Rumor has it that originally it was Rose Byrne’s character that was supposed to be set on fire, but then they realized she was hot enough already. OH DAAAAAMN! No I’m just kidding, I just had a hard time finding pictures.
Some people don’t think you should compare sequels to the movies they’re based on, but I think in this case, it has to be done. One of the biggest strengths of the original was its cast, and luckily, they got some really good people involved with this movie. I had no idea who Jeremy Renner or Rose Byrne were when I originally saw it, so to see them doing as good of a job as they do now with more mainstream films, it definitely made this movie more enjoyable. John Murphy was able to make another compelling score that was able to be similar to the original without just using the same exact music as he did in the first one. Although this film wasn’t shot with the same cameras and didn’t have to rely on Boyle’s Guerilla film making techniques, they were able to emulate that gritty style to show a city trying to rebuild itself. Although the original wasn’t incredibly gory, it was pretty intense with its violence, and although a scene where a helicopter is chopping people in half is pretty silly, I would say the gore and special effects were just as good as in the original and that “silliness” almost made those effects better. Although the overall story showed an interesting take on military involvement, similar to Day of the Dead, and you connected with the characters, the fact that the entire movie is based on insane and illogical ideas that make no sense, and completely take away from the logic in the first film.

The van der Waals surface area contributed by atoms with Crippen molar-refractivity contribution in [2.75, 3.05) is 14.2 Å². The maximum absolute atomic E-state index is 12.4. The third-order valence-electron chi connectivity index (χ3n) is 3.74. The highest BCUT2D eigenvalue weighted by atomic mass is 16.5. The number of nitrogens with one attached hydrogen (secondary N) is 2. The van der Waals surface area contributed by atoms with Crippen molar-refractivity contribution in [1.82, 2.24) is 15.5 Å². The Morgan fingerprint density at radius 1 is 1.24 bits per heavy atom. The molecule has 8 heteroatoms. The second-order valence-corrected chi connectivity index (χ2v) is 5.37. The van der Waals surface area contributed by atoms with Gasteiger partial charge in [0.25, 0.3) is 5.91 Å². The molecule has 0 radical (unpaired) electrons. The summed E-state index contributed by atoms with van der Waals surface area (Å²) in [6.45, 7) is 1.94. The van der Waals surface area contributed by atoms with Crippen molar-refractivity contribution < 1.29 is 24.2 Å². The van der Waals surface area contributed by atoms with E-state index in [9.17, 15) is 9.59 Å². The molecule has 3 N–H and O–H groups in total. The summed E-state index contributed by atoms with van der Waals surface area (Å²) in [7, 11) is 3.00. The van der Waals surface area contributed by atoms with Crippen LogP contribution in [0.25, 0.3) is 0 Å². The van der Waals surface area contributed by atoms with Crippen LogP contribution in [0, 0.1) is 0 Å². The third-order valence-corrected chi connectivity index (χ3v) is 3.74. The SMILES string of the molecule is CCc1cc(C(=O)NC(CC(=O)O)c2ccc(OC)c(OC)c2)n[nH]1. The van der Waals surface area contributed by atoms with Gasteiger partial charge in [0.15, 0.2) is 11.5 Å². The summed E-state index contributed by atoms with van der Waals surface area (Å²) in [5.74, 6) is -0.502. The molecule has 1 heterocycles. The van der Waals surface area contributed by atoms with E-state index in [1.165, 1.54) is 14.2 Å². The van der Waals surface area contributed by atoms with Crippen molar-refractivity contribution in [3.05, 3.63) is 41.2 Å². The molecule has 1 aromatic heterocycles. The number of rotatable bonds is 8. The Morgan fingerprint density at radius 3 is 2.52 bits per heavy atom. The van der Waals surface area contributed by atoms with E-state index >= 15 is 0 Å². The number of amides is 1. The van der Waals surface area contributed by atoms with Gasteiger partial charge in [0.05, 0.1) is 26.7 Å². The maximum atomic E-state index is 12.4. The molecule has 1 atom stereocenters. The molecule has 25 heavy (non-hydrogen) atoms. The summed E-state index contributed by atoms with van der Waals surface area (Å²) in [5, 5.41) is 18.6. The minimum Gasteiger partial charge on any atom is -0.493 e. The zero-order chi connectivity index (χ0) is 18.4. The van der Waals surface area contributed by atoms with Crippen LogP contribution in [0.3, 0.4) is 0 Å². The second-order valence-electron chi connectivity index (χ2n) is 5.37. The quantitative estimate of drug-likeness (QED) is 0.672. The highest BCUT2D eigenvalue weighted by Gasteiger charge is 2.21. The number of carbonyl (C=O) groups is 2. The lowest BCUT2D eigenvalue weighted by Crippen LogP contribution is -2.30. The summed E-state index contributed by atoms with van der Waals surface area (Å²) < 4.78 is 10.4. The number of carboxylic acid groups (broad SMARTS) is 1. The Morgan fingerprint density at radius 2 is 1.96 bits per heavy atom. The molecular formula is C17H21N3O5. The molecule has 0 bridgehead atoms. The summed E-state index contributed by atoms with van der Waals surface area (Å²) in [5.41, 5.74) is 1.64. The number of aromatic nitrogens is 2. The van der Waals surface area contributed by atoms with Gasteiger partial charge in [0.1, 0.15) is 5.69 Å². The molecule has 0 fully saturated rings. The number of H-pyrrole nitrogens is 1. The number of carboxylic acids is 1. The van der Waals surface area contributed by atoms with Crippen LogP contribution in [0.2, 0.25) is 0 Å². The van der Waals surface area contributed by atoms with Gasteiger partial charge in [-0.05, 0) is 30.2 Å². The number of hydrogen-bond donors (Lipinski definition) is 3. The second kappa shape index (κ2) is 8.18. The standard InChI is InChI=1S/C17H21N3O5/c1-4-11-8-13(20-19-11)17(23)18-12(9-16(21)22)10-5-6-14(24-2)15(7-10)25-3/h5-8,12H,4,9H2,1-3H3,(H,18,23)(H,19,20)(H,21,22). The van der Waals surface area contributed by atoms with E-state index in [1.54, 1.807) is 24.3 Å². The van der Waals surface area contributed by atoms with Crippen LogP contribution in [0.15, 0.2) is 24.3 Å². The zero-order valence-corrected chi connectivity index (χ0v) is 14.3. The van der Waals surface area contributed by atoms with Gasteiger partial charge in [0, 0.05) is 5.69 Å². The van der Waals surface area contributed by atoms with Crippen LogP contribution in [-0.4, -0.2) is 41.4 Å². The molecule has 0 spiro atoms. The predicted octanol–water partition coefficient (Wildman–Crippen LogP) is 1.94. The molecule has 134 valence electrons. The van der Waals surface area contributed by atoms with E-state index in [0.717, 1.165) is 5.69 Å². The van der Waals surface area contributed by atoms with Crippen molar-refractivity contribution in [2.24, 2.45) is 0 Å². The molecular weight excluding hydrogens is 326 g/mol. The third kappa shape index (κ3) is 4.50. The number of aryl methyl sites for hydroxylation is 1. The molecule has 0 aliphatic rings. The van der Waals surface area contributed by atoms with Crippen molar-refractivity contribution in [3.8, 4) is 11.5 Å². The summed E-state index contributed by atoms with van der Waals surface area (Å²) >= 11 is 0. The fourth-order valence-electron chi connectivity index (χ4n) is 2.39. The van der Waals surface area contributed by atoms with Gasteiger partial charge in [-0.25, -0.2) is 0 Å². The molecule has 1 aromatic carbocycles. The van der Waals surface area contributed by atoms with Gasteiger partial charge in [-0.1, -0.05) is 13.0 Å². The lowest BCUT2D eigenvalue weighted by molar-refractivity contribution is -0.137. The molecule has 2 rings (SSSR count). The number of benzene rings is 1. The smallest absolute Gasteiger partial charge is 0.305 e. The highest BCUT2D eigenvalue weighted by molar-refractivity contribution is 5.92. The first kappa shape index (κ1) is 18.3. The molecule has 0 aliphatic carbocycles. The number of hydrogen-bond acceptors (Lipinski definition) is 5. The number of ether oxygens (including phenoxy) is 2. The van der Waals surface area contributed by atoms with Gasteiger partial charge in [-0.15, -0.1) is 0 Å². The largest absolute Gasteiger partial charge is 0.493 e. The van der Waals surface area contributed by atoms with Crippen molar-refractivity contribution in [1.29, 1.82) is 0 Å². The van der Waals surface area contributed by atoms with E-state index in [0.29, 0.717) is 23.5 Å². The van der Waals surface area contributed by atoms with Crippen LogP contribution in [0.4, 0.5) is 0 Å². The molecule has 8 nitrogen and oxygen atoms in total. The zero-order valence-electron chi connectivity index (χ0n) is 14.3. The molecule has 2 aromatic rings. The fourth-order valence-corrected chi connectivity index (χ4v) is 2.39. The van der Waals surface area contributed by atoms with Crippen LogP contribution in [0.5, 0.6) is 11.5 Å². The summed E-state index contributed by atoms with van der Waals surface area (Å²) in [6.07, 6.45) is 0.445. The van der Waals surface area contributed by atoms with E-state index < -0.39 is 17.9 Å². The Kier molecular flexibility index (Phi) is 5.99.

Rather than post a single scene of action, here’s another close up on a dirty face. This time it belongs to Imogen Poots….HAHA! POOTS!
It was a bold move to highlight one of your main characters in a way that shows him being cowardly husband and father who was only interested in his own survival. One thing that bothered me, however, was the fact that he could fucking chase his goddamn kids ALL over town?! The idea of having one maniac more important than all the others, without any reason of why all the focus is on him, is insane. In Day of the Dead, the story focused on Bub for a reason, to train a zombie, so it made sense when we see what he does when the zombies are let loose. Don wasn’t smarter or have any sort of mutation himself to make him capable of quelling his urges of killing anything in his path to go DIRECTLY to his kids. Speaking of kids, this whole movie WOULDN’T HAVE HAPPENED had the military just stopped the kids from escaping the safe zone. Sure, they followed them to see what they were doing, but had they said, “Why are you doing this? A picture? We’ll go get it!” then a lot of things could have been avoided. Even after recovering the mom, why the fuck would Don KISS someone who is in quarantine? And then when an outbreak occurred, why would “Code Red” still result in everyone being in a confined space, the lights shutting off, and none of the access points being guarded so it only took ONE maniac to break through? Unfortunately, there are even more things that made me angry that I am forgetting right now, and all those things combined is what the downfall of this movie was. Although it has a good cast and the tone of the whole thing is similar to the original, there were too many compromises in the logic of the plot to say this movie was anywhere close to being as good as the original.
Wolfman Moon Scale
- 28 Days Later… (2002) [REVIEW] (thewolfmancometh.com)